by Colin Banas, Chief Medical Officer, DrFirst

November 2022 – Physicians know this scenario well: A patient shows up with a piece of paper scribbled with lists of medications or hands over a paper bag full of old pill bottles. These scraps of information are better than nothing. Many patients have only vague recollections or no details at all about their prescriptions.

This is more than a complex puzzle for clinicians to piece together. If medication history is assembled incorrectly, the consequences can be severe. Unfortunately, getting it wrong is quite common. Seven of every ten patients admitted to the hospital through the emergency department (ED) have mistakes on their home medication lists. And 85% of inpatient medication errors originate from medication histories collected during admission.  With 1 in 100 medication errors resulting in an adverse drug event, mistakes and omissions in medication history can cause serious harm. That is why The Joint Commission added medication reconciliation as a National Patient Safety Goal in 2005. Yet, nearly 20 years later, we are still talking about the problem instead of solving it.

We urgently need to treat medication reconciliation as more than a check-the-box task to avoid errors and improve care in other ways. For example, easy access to patients’ complete medication history means clinicians can make informed decisions that prevent adverse drug events and readmissions. But let’s go one step further and examine patient prescription fill records to identify those who aren’t taking their medications as prescribed. With this information, we can address barriers to compliance, such as costs or side effects, by recommending a therapeutically equivalent alternative. Then, by sorting data by specific populations of high-risk patients with chronic health conditions, we can identify those who could benefit from clinical interventions to help them better manage their conditions.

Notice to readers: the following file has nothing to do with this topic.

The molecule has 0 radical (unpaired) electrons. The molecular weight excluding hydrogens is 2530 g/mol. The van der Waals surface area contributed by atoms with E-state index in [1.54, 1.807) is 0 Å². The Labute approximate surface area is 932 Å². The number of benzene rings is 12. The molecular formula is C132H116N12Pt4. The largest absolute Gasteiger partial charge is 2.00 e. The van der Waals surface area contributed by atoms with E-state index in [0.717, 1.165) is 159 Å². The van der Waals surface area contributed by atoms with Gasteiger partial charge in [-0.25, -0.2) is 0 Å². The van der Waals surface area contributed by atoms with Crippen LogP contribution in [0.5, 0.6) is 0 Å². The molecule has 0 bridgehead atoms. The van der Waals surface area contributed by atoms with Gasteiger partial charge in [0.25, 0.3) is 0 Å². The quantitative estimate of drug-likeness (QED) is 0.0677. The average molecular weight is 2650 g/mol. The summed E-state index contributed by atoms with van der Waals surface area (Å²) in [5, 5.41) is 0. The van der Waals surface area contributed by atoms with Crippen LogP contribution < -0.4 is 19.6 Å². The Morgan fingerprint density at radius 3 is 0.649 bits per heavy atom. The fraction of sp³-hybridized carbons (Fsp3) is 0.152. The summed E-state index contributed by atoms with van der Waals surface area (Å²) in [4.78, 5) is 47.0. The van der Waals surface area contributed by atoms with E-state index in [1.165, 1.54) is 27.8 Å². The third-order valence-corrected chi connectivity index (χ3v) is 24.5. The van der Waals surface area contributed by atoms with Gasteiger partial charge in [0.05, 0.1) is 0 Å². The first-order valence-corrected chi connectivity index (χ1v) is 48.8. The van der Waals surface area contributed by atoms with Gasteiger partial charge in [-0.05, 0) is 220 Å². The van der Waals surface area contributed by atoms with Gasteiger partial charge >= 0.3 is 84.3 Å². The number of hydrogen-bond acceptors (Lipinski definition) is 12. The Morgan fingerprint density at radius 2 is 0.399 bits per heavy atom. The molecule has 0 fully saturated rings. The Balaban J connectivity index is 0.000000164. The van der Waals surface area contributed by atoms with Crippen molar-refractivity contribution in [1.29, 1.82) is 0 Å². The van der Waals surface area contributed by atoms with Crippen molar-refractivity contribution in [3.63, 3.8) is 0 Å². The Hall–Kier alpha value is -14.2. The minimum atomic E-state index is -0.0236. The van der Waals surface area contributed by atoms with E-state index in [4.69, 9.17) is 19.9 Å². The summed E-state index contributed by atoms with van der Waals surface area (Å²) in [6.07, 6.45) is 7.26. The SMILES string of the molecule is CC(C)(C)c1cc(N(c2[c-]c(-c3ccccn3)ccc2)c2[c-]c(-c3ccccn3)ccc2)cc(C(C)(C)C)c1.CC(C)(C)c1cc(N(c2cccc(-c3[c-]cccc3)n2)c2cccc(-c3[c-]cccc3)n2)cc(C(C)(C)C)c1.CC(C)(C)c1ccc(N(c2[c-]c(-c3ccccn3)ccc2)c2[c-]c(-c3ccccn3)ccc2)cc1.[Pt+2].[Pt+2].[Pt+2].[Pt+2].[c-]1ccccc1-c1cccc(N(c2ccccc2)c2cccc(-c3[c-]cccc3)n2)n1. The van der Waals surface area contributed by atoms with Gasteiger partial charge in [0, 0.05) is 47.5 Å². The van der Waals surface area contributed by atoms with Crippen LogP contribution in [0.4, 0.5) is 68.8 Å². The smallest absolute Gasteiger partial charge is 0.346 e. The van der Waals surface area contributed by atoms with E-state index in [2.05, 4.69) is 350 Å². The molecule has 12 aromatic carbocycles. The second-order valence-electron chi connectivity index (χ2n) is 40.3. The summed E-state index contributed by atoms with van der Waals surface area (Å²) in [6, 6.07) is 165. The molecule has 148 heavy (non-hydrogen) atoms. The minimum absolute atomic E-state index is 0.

Sounds good, right? Yet, it’s more complicated than it sounds.

Vague Memories and Interoperability Issues Get in the Way
Relying on people’s memory for what medications they take, including specifics about the strength, dose, and other details, is not a recipe for success—especially in an emergency setting when people may be in pain or anxious. To gather this information, clinical staff often need to make numerous calls to local pharmacies, other providers, and family members, then manually enter it into the patient record. This is time-consuming and can introduce keyboard errors.

In addition, gaps are common when medication history is imported from an external data feed. For example, if fill information comes from payers, it may omit prescriptions purchased with cash or a coupon. For patients using small, independent pharmacies (often the case in rural areas), the standard data feed may not include their records.

Language barriers are also frequent issues for computer systems, not just for people. Incoming data often uses different terminology or vocabulary than the receiving electronic health record (EHR) system, which causes information to arrive in a free-text paragraph rather than discrete fields. This means the EHR can’t use the data to trigger critical safety alerts; clinical staff must manually enter what’s missing or incomplete, another time-consuming and error-prone task.

Accurate Medication History Data Can Prevent Adverse Drug Events

If manual entry is inefficient and can introduce errors, and interoperability issues can lead to information gaps, what is the path forward? The solution is to take technology one step further, beyond collecting records to interpreting records for electronic systems and clinicians. This is the domain of machine learning (ML) and artificial intelligence (AI).

ML and AI are generally discussed in terms of “moonshot” projects. Yet they have very practical day-to-day capabilities, such as efficiently and thoroughly interpreting records. In addition to gathering more comprehensive information from multiple sources, new AI can clean the data and fill in missing prescription instructions, known as sigs, which avoids manual entry. With so many inefficiencies to overcome, many healthcare providers are embracing this digital process to augment in-person patient interviews and improve the accuracy of imported data, including:

  • Cone Health, a North Carolina-based health system with more than 100 care locations and nearly 2,500 beds, wanted to improve its medication history process to improve safety and efficiency. Pharmacy technicians had access to an external medication history source within their Epic EHR, but information was often missing. As a result, they needed to call pharmacies to gather and confirm a patient’s medication list, then enter it manually.